Neighborhood at Risk: Williamsburg
Due to its location on the East River, Williamsburg was one of the
most prosperous industrial areas in New York City. There are numerous
possible individual landmarks, and three proposed historic districts
(Grand Street, the Domino Sugar Factory and Fillmore Place) that
speak to the neighborhood’s commercial, manufacturing and
in northwestern Brooklyn, was marsh farms in the 17th and 18th centuries.
In 1800, Richard M. Woodhull, a ferry operator, set out to build
a commuter community and named it after Jonathan Williams, the surveyor
of the area. The attempt failed, and in 1806 Woodhull declared bankruptcy.
Twelve years later David Dunham opened a steam ferry and lent money
to a new development. The village of Williamsburgh was incorporated
in 1827, and by mid-century it was the third-largest city in the
region. The “h” was dropped in 1855 when the village
was consolidated into Brooklyn.
The main thoroughfare of the neighborhood in the
19th century was Grand Street. At the foot of the street were the
docks for the ferry service that began running between Manhattan
and Williamsburg in 1797. By the mid-1860s, ferryboats carried 200,000
passengers each day. As business grew, commercial structures in
a variety of styles and materials were built along Grand Street.
Theobald Englehardt designed the Romanesque-style Northside Savings
Bank Building with rusticated stone and a cast-iron cornice in 1889.
The Cast Iron Building from 1872 is a rare, intact example of cast-iron
architecture in Williamsburg. With the opening of the Williamsburg
Bridge in 1903, much of the commercial activity moved to Broadway.
Williamsburg’s location on the East River
was perfect for industry as raw materials could be easily brought
in and finished goods shipped out. Manufacturing grew rapidly throughout
the 19th century. By the early years of the 20th century, Williamsburg’s
industries had helped make Brooklyn the fourth largest manufacturing
center in the nation.
One of the most impressive and significant manufacturing
establishments in the area is the Domino Sugar Factory. The Havemeyer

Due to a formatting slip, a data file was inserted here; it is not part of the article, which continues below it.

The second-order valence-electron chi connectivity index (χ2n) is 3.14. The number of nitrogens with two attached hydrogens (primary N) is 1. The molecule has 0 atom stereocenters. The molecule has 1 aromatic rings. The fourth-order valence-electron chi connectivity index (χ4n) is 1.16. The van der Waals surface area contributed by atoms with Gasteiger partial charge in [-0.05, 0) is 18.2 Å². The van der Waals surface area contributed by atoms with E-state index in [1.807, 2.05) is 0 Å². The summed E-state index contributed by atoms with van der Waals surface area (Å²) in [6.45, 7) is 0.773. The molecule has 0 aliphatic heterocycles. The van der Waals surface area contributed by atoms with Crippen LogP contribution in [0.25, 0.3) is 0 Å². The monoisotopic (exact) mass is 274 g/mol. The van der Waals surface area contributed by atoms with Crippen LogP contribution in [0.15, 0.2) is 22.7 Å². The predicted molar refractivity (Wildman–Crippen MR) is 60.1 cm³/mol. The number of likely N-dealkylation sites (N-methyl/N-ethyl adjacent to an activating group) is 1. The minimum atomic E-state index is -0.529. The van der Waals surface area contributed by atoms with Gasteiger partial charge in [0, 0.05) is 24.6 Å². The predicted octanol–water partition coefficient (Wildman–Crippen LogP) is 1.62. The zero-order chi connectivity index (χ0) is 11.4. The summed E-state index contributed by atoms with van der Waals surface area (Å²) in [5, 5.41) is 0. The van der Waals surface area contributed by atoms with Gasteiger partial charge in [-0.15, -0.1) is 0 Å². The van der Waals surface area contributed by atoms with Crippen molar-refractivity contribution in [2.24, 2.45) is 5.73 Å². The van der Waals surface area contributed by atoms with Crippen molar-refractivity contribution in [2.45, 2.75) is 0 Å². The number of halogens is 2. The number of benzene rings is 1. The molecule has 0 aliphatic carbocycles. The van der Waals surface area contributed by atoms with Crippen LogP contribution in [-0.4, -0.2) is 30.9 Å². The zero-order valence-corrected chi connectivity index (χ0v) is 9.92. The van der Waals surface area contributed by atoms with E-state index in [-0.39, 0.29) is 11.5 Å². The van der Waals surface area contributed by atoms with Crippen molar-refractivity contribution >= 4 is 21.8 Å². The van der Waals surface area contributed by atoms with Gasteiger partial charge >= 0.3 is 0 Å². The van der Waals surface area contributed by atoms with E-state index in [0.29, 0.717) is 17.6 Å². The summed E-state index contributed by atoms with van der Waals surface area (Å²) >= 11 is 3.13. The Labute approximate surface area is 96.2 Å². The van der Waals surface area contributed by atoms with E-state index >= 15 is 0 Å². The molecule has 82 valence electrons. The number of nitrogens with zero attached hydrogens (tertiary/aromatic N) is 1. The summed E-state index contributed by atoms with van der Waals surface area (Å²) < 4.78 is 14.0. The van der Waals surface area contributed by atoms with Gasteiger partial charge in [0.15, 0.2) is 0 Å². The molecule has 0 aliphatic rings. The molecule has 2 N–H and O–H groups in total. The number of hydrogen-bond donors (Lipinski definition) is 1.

and Elder sugar refinery started here in 1856 and, at the time,
was the largest sugar refinery in the world. With approximately
thirty buildings, some dating to 1882, the factory employed over
5,000 people at its peak. The factory closed in 2004. Its 148 continuous
years of sugar refining makes the area the longest operating industrial
site in Brooklyn.
The earliest buildings in the complex were built
in 1882 after a massive fire destroyed the original factory. They
are in the Rundbogenstil, or round arch style, that originated in
Germany in the 1840’s and came to America with German émigrés
in the last half of the 19th century. Earlier in origin than Romanesque
Revival, it is more utilitarian in design. The round arch while
more expensive allowed for taller openings for loading purposes
while retaining its structural integrity. Other buildings’
construction in the complex date from the 1920’s into the
Place, the third proposed district, is made up of three-story, brick
row houses dating to the turn of the century. The block is off the
regular street grid and is a significantly narrower street, which
adds to its distinct sense of being a cohesive enclave.
The historic buildings of Williamsburg are a standing
monument to the neighborhood’s former industrial glory and
provide housing and business space for many area residents. Yet
many of these buildings are in danger of being demolished in the
face of a housing boom. While growth is important for the health
of the city overall, the number and size of proposed developments
may very well ruin the streetscapes and pedestrian scale which attracted
growing numbers of new residents and businesses.
In 2006 the Preservation League of New York State named Williamsburg
and neighboring Greenpoint to its Seven to Save list. Only designation
as a New York City historic district can save Williamsburg.
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